Collect Calling

Since selling his world-famous film archive to the Library of Congress, Rick Prelinger's been busy saving 40,000 magazines, newspapers, and government documents from history's dustbin. He wants you to take a look.

The first film Rick Prelinger bought for his world-famous collection of industrial and educational movies was When You Are a Pedestrian, a 1940s production warning of the myriad dangers that lurk in crossing the street. It opens with an unidentified "ex-pedestrian" telling the audience he'd been killed by a driver named Joe Smith.

"It hurt pretty bad at first," the narrator says nonchalantly as a bloody corpse flashes on the screen. A montage of accident scenes follows, juxtaposed with images of victims -- none of whom survives.

"Here is death," the narrator explains. "Raw and ugly death!"

Rick Prelinger can't fight the impulse to hoard in the 
name of history.
Paolo Vescia
Rick Prelinger can't fight the impulse to hoard in the name of history.
Prelinger started his collection of industrial and 
educational films after seeing When You Are a 
Pedestrian.
Prelinger started his collection of industrial and educational films after seeing When You Are a Pedestrian.
Stephen Parr, who runs a smaller archive, often 
debates with Prelinger about the best way to provide 
public access.
Paolo Vescia
Stephen Parr, who runs a smaller archive, often debates with Prelinger about the best way to provide public access.

The educational movie-cum-horror flick continues with staged sequences of a mother and daughter crossing the street hand in hand, followed by scenes of puppets viciously run over by toy cars because of flawed street-crossing techniques.

But it was not the film's campy subject matter that appealed to Prelinger. A self-described geek, late bloomer, and ex-punk rocker, the Richmond District resident was drawn, simply, to the images of Oakland. The film's latter scenes cut between shots of downtown, Broadway Avenue, and International Boulevard, moving through familiar streets and landmarks that Prelinger had known as an undergraduate student at UC Berkeley in the 1970s. He marveled at how the same places that he had seen through a bus window looked so similar and different simultaneously.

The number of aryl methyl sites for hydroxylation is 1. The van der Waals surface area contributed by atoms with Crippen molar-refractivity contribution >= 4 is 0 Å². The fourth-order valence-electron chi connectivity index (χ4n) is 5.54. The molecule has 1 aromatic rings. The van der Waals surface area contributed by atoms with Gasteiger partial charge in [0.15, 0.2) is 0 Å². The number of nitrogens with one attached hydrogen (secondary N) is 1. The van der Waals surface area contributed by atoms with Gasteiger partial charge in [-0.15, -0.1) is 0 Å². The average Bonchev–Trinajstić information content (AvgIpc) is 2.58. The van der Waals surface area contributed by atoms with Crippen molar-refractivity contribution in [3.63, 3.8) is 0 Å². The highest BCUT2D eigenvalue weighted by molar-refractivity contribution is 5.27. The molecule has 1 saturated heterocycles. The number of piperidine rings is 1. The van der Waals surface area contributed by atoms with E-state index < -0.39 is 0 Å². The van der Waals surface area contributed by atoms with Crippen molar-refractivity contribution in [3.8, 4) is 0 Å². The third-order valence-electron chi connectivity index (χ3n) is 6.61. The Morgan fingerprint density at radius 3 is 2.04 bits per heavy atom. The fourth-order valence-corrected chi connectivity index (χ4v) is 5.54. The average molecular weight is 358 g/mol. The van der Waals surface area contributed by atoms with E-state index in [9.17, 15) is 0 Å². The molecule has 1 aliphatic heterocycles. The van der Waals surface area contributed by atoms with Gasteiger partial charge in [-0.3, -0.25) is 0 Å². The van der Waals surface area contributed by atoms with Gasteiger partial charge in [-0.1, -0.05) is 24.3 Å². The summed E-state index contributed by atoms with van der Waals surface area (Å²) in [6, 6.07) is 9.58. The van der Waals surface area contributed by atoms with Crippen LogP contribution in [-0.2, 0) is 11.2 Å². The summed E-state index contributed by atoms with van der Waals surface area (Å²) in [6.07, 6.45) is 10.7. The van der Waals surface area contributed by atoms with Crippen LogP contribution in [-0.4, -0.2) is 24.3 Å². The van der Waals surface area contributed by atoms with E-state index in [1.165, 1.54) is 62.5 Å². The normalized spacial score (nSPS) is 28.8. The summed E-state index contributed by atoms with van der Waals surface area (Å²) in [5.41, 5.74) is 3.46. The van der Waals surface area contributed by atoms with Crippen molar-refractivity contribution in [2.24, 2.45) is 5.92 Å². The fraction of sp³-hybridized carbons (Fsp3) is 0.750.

From that moment in 1982, Prelinger became obsessed with collecting the industrial and educational movies that he later dubbed "ephemeral films." To Prelinger, these movies -- rotting in basements or discarded as junk -- represented precious documentation of the past; they were his way of examining the landscape of an America that no longer existed.

Twenty years and 13 maxed-out credit cards later, Prelinger had amassed 48,000 movies in the Prelinger Archives, the largest collection of American ephemeral film in the world. Prelinger sold the archive to the Library of Congress in August for $500,000. And the film archive isn't just a collection; it is a testament to Prelinger's devotion to open access to historical materials.

In that regard, Prelinger recently made 1,500 films from his collection available for free on the Internet Archive, a digital library of the Web (www.archive.org). Users simply download the films without paying a penny or signing a licensing agreement. "You do NOT need permission to download or reuse Prelinger films if you have downloaded them from the Internet Archive," Prelinger's Web site says. "We warmly encourage you to download, view, and use these films in any manner that you wish ...."